ISLAMABAD – National Security Adviser Dr Moeed Yusuf said on Wednesday that the sudden withdrawal of the United States from Afghanistan was not ideal, adding that any shifting of blame on Pakistan for “facesaving” would be unacceptable.
Speaking on DawnNewsTV show ‘Live with Adil Shahzeb’, Yusuf said international media had been biased against Pakistan in the past and it was the same today.
“[The] United States has assured us that Pakistan will not be made a scapegoat amidst the withdrawal [of US troops] from Afghanistan, but only time will tell whether [they stay true to their word] as history suggests otherwise,” he remarked.
He added that it was “too early to predict whether they [the US] will stick to their words.” The adviser said Pakistan had always wanted peace in Afghanistan and the hasty withdrawal of US troops from the country was not a good idea.
Yusuf also stressed that Pakistan needed to maintain bilateral ties with the US, which continued to view Pakistan as a regional player, without compromising on national interests.
“The approach is still regional. [Though], they [the US] have shifted focus from Af-Pak and are now obsessed with China, seeing India [as a country] that has a role to play [in this equation],” said Yusuf.
In reply to a question about Pakistan allowing the US to continue to use its airbases, Yusuf denied such reports.
“It has been very clearly communicated to the Americans so it’s not debatable,” he said, adding that Prime Minister Imran Khan had been opposing the war in Afghanistan for the past 15 years, so allowing the US access to airbases after its withdrawal from Afghanistan was not on the table.
To another question, he stressed that “it’s important for all stakeholders in Afghanistan to sit together for a … political settlement.”
Yusuf also empahsised economic stability for Afghanistan, saying that the Afghan economy could not function without support from the outside.
“And for that, only Pakistan can give them the regional connectivity, and for investment from China [and the] US, Pakistan is the only linchpin. Afghans must understand this.”
The adviser reiterated that in the wake of the US withdrawal from Afghanistan, Pakistan wanted bilateral relationships with America, but with a focus on “not what the US can give us, but what we can take from the US”.
He added that Pakistan had made its priorities clear to the world in Geneva, where he met the US National Security Adviser Jake Sullivan last month.
He went on to say that Afghans should decide their own fate, adding that any terrorist activities in Afghanistan were not acceptable to Pakistan.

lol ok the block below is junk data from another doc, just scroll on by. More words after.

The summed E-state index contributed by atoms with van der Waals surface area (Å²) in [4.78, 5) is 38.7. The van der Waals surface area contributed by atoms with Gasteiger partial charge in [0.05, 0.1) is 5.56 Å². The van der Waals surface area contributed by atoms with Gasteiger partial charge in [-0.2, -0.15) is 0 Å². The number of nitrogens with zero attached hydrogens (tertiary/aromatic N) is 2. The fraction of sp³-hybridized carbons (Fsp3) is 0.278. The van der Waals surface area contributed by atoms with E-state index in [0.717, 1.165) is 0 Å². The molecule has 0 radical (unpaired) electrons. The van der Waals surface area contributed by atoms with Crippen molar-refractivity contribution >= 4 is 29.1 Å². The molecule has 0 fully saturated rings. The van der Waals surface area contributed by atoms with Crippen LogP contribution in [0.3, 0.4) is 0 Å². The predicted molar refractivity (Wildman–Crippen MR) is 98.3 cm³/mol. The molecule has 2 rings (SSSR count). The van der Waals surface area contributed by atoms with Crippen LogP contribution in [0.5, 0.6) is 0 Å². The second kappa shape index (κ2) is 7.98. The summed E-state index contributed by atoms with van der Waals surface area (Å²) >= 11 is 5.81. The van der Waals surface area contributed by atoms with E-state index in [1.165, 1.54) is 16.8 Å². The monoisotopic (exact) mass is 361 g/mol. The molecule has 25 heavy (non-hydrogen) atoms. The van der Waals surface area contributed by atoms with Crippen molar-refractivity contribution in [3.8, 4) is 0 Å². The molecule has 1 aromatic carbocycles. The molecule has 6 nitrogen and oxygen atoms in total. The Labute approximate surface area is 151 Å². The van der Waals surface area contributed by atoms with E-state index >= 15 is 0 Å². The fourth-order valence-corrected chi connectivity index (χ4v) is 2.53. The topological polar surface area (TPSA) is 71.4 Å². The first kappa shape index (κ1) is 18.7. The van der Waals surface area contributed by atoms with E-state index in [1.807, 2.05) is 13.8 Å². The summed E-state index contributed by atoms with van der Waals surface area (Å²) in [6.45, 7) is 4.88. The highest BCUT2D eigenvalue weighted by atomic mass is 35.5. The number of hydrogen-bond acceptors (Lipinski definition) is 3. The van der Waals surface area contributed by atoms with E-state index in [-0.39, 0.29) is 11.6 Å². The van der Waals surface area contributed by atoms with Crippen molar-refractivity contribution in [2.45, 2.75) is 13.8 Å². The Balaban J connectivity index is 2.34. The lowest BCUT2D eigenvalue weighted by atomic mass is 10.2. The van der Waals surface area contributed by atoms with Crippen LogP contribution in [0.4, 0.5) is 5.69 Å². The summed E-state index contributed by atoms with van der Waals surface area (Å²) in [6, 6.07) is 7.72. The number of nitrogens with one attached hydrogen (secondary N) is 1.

US pullout and security vaccuum
The US has announced troop withdrawal from Afghanistan by September 11. However, with the US troops pulling out from the war-torn country since May 1— a deadline set in the US-Taliban agreement signed last year— there have been reports of the withdrawal being completed by July 4, which is celebrated as the US Independence Day.
US President Joe Biden is determined to end what he called “the forever war”, announcing in April that the withdrawal of the remaining 2,500 American forces would be complete by the 20th anniversary of the September 11 attacks.
The prospect of an end to the US presence in Afghanistan after 20 years comes despite fighting raging across the countryside in the absence of a peace deal, giving rise to security concerns and fears that violence will increase and could also spill over to neighbouring states, including Pakistan.
In a statement issued on Tuesday, the Foreign Office had said Pakistan was worried about a security vacuum in Afghanistan after the US pullout as the already dim prospects of successful reconciliation between warring Afghan groups were growing dimmer with every passing day.
Although another round of intra-Afghan talks is scheduled to begin in the next couple of days, Pakistani officials don’t seem very hopeful about a breakthrough.
Foreign Minister Shah Mahmood Qureshi, while talking to Speaker of Afghanistan’s Wolesi Jirga Mir Rahman Rahmani on Tuesday, had urged the Afghan groups to “seize this historic opportunity and work out an inclusive, broad-based and comprehensive political settlement for durable peace and stability in Afghanistan and the region,” according to the statement.
The fears of a security vacuum have been growing because of the stalemate in the peace process.
The peace dialogue has made little progress since it started in September last year except for an understanding of the principles and procedures, which too was achieved after haggling for months over minor issues.
Several efforts were made by Pakistan and the international community to push all stakeholders to return to the negotiation table to settle the remaining outstanding issues for ending the conflict, but none of the efforts have succeeded so far.